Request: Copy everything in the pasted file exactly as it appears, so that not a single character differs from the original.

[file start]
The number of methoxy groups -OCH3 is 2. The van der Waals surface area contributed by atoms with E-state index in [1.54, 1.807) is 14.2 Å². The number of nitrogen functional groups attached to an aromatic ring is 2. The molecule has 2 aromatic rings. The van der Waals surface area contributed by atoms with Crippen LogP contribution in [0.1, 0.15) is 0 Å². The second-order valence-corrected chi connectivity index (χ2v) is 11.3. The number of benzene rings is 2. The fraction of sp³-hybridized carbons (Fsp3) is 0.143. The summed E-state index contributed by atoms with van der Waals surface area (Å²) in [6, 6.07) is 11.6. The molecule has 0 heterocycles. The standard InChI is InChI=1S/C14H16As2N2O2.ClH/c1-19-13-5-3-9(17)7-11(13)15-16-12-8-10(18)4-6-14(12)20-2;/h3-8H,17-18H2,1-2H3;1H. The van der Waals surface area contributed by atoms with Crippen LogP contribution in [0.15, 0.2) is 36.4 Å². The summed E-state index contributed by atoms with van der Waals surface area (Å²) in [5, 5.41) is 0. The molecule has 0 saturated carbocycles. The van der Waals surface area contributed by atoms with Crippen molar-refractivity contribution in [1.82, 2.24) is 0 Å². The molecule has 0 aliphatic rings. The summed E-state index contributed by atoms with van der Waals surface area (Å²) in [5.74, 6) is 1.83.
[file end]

The number of methoxy groups -OCH3 is 2. The van der Waals surface area contributed by atoms with E-state index in [1.54, 1.807) is 14.2 Å². The number of nitrogen functional groups attached to an aromatic ring is 2. The molecule has 2 aromatic rings. The van der Waals surface area contributed by atoms with Crippen LogP contribution in [0.1, 0.15) is 0 Å². The second-order valence-corrected chi connectivity index (χ2v) is 11.3. The number of benzene rings is 2. The fraction of sp³-hybridized carbons (Fsp3) is 0.143. The summed E-state index contributed by atoms with van der Waals surface area (Å²) in [6, 6.07) is 11.6. The molecule has 0 heterocycles. The standard InChI is InChI=1S/C14H16As2N2O2.ClH/c1-19-13-5-3-9(17)7-11(13)15-16-12-8-10(18)4-6-14(12)20-2;/h3-8H,17-18H2,1-2H3;1H. The van der Waals surface area contributed by atoms with Crippen LogP contribution in [0.15, 0.2) is 36.4 Å². The summed E-state index contributed by atoms with van der Waals surface area (Å²) in [5, 5.41) is 0. The molecule has 0 saturated carbocycles. The van der Waals surface area contributed by atoms with Crippen molar-refractivity contribution in [1.82, 2.24) is 0 Å². The molecule has 0 aliphatic rings. The summed E-state index contributed by atoms with van der Waals surface area (Å²) in [5.74, 6) is 1.83.